Why On Earth Was Hobby Lobby Caught Smuggling Stolen Ancient Iraqi Artifacts Into The US?

Published July 6, 2017
Updated July 10, 2017

The arts and crafts chain has agreed to return more than 5,500 stolen ancient Iraqi artifacts and pay a $3 million fine.

Hobby Lobby Stolen Artifacts

United States Attorney for the Eastern District of New YorkA clay cuneiform tablet, one of the artifacts the owners of Hobby Lobby illegally imported into the United States from Iraq.

Hobby Lobby, the giant American arts and crafts chain, has apparently been smuggling thousands of ancient Iraqi artifacts into its stores.

In a press release published Wednesday, the United States Department of Justice revealed that it has been investigating the company for years — ever since U.S. Customs and Border Protection (CBP) began intercepting suspicious packages in 2009.

In a settlement reached Wednesday, the retailer agreed to forfeit the more than 5,500 smuggled artifacts and pay an additional $3 million fine.

The shipments first came to the CBP’s attention when they were found to be falsely labeled as ceramic or clay tiles from Turkey and Israel — rather than ancient clay writing tablets from Iraq.

It’s likely that the Christian owners of Hobby Lobby were trying to bolster their collection for their upcoming Museum of the Bible, in which they have invested $500 million and hope to open this November in Washington, D.C.

Hobby Lobby President

MANDEL NGAN/AFP/Getty ImagesSteve Green, president of the Hobby Lobby craft store chain, speaks following a press conference at the site of the Museum of the Bible on February 12, 2015 in Washington, DC.

The company has made numerous efforts to spread evangelical Christianity over the years — producing Christian films, fighting mandates that employers pay for female employees’ birth control, and collecting items “consistent with the company’s mission and passion for the Bible.”

It’s also likely that they knew they weren’t supposed to be buying this stuff.

In the release, it was noted that the deals Hobby Lobby made with dealers through the United Arab Emirates and Israel were “fraught with red flags.”

For one, the $1.6 million paid for the artifacts was well below their value.

The company had also received conflicting stories about where the artifacts had been stored in the past, and the artifacts had been displayed in an oddly informal way when the company’s president went to inspect them in July.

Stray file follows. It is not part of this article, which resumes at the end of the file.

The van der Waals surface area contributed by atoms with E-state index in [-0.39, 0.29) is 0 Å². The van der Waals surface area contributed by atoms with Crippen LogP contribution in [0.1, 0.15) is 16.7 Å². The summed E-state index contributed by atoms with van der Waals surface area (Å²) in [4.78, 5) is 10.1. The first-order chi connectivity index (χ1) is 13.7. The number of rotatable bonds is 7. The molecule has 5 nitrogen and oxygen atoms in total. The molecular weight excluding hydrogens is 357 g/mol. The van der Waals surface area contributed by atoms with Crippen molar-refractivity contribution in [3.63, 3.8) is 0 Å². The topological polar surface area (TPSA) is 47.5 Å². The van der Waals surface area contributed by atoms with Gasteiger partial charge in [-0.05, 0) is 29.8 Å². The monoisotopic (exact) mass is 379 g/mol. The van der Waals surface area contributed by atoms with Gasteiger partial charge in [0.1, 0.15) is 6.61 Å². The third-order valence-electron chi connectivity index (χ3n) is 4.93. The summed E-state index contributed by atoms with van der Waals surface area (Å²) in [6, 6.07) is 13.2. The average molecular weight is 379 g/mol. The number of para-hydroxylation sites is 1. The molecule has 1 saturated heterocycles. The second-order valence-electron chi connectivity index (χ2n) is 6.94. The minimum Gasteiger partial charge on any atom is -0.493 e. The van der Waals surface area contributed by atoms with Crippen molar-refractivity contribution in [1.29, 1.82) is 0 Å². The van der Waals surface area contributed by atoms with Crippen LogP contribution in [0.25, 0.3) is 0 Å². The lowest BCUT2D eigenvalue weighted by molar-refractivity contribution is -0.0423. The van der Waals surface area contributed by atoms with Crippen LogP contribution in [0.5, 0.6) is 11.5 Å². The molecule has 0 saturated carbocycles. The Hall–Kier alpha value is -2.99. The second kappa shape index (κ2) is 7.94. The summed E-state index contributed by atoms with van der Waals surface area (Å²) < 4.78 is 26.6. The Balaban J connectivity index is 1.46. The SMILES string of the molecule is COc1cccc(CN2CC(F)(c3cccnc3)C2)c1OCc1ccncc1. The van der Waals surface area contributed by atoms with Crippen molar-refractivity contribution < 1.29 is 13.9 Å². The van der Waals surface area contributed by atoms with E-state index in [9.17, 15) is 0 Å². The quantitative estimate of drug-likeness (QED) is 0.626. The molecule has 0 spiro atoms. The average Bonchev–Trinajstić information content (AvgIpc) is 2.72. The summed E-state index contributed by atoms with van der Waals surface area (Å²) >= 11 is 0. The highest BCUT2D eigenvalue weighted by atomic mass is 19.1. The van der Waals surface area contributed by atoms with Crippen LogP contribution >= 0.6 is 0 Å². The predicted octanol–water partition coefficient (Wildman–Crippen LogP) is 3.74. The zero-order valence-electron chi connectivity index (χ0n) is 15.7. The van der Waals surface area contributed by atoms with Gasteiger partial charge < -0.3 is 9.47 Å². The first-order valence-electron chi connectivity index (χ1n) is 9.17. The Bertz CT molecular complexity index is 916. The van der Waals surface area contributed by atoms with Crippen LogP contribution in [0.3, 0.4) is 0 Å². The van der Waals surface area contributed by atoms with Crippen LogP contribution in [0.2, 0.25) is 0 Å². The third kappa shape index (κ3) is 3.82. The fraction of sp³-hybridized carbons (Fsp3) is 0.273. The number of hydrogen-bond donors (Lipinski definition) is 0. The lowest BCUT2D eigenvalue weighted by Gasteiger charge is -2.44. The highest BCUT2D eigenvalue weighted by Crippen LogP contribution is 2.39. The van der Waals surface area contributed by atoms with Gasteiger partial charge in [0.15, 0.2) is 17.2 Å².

“In addition, Hobby Lobby representatives had not met or communicated with the dealer who purportedly owned the artifacts, nor did they pay him for the Artifacts,” the report reads. “Rather, following instructions from another dealer, Hobby Lobby wired payment for the artifacts to seven personal bank accounts held in the names of other individuals.”

Hobby Lobby Stolen

United States Attorney for the Eastern District of New York

If these signs weren’t obviously sketchy enough, an expert on cultural property law had also blatantly warned Hobby Lobby that they were probably buying stolen goods.

“We should have exercised more oversight and carefully questioned how the acquisitions were handled,” Hobby Lobby President Steve Green said in a statement.

This case is part of a growing trend in the United States, where a record $100 million worth of ancient artifacts from the Middle East and North Africa found its way to the U.S. last year — much of it likely stolen from the conflict-ridden Middle East.

Though the origins of these particular goods remain unknown, it’s possible that they are some of the many treasures that have been looted from Iraq since the war with the U.S. began.

For example, by the time American troops arrived to protect Baghdad’s Iraq Museum — which experts had warned them was exceptionally vulnerable — on April 16, 2003, thieves had stolen about 15,000 irreplaceable artifacts.

“Every single item that was lost is a great loss for humanity,” Donny George Youkhanna, the former director for the country’s museums, had said. “It (was) the only museum in the world where you can trace the earliest development of human culture—technology, agriculture, art, language and writing—in just one place.”

12,500 of the country’s archaeological sites remained vulnerable to looting for years as the war waged on.

ISIS has reportedly earned millions — possibly even billions — by plundering the regions it conquers and selling them. As yet, there is no proof these ISIS garage sale items ended up in the hands of one of America’s most staunchly Christian corporations.




Next, read about how the gender pay gap in the White House has tripled under Donald Trump. Then, check out our brief history of birth control.

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Savannah Cox
Savannah Cox holds a Master's in International Affairs from The New School as well as a PhD from the University of California, Berkeley, and now serves as an Assistant Professor at the University of Sheffield. Her work as a writer has also appeared on DNAinfo.